The two »Friends« high-rise apartments at the Hirschgarten in Munich are the perfect example of how urban living is changing, not only in the clear identity of the façade style, but also through the architectural implementation of a sharing concept as a future-proof living model.
Based on Mediterranean structures with low-rise buildings and narrow streets, the architectural practice Herzog & de Meuron designed an urban »fabric« for the new headquarters of BBVA bank on the northern periphery of Madrid. An oval tower soars up out of the »fabric« as a highlight and city landmark. A high proportion of glazing with slimline Schüco profiles on doors and façade units allows a large amount of natural light to penetrate the interior despite the high density.
Since its reconstruction after World War II, the Dutch harbour metropolis of Rotterdam has been an experimental field for town planners and architects. The most recent example is the new, futuristic market hall. The unusual project of the MVRDV architectural practice consists of a 100 metre-long and 40 metre high hybrid construction in the form of an urban triumphal arch. There are 96 market stalls on the ground floor, while the complex, arched construction overhead integrates 228 apartments with spectacular views of the inside of the market hall and its colourfully designed vaulted ceiling.
Trained in the fields of architecture, product design and civil engineering, Patric de Hair is a founding partner of Plan.One ccs GmbH and head of the Digital Innovation Lab at Schüco. Profile met him in Berlin to talk about the new platform Plan.One.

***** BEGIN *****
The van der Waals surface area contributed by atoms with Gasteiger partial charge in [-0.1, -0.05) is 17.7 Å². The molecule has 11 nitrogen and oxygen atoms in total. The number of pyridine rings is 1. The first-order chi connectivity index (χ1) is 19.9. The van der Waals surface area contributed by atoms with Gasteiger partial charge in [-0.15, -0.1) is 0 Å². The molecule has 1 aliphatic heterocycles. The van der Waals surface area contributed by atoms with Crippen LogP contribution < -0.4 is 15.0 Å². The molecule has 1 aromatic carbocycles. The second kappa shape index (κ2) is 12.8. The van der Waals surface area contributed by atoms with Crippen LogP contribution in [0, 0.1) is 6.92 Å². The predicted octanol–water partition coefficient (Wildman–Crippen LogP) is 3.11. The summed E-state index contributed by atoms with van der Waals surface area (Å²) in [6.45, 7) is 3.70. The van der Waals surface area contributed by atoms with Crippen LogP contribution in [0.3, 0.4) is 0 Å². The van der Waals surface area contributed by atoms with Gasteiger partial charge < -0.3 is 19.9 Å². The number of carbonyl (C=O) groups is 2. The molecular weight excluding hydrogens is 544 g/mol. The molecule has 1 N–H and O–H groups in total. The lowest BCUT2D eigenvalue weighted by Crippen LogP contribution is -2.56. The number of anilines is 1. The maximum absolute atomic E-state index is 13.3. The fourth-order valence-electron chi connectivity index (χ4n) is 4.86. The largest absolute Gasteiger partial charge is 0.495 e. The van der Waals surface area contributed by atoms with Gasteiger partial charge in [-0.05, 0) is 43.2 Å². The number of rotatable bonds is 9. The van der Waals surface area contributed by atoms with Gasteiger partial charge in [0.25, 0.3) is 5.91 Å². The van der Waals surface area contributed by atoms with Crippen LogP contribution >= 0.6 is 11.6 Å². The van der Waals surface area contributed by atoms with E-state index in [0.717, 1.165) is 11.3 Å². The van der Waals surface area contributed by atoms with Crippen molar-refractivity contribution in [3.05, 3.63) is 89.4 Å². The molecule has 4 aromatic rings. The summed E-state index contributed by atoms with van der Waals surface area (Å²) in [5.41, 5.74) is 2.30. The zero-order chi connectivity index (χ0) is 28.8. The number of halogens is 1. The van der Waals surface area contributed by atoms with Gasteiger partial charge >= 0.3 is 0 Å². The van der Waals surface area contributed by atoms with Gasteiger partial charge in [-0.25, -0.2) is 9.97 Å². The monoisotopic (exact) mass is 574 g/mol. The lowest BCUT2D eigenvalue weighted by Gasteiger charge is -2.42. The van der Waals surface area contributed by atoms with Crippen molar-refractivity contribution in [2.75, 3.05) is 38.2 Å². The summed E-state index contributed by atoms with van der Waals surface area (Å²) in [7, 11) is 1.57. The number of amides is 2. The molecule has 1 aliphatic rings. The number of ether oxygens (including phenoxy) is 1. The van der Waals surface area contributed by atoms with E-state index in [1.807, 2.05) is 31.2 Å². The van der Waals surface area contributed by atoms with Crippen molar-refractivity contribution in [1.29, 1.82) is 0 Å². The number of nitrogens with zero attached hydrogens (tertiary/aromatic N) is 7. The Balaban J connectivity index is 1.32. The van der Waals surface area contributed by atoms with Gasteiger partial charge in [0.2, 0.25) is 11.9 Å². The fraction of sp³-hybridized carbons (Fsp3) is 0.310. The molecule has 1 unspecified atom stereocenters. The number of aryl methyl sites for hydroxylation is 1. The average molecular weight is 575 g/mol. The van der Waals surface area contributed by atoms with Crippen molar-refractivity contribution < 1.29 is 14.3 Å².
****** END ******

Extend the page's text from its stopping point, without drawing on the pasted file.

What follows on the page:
One of the focus topics at BAU 2017 was FACID, the flexible textile façade. With this product, the wide-ranging design freedom for the building envelope is being further extended – with the customary Schüco quality.
Until now, only humans have been capable of amassing, storing and sharing knowledge. However, experts such as physicist and science writer, Dr Ulrich Eberl, say that an attack on the most innate human trait is imminent. Intelligent systems – be it visible robots or invisible software – will be able to learn, plan and behave independently using reason and cognitive skills. Will robots then become the educated citizens of the next generation, and will we just stand and watch?
The Europäisches Hansemuseum is Europe's largest museum dedicated to the history of the Hanseatic League. It blends in harmoniously with the historical context of the old town of Lübeck, which is classified as a UNESCO World Heritage Site.
Opened in 2016, the AWA boutique hotel lies in the eastern part of the small city of Puerto Varas, the tourist, cultural and social hot-spot of the lake region in Chile’s Zona Sur. Here – a good 1000 km from the capital Santiago– is where the endless expanses of Patagonia begin on the Chilean side of the continent and stretch far south to the Tierra del Fuego.
3XN combine Scandinavian clarity and functionality with individual forms and precise details. Following early statement projects like the Danish Embassy in Berlin which was opened in 1999, the Copenhagen-based practice has created a variety of more internationally recognised projects in recent years, among them the National Aquarium Denmark in Kastrup and the Bella Sky Hotel in Copenhagen. Current projects for the architects include designing the new headquarters of the IOC in Lausanne.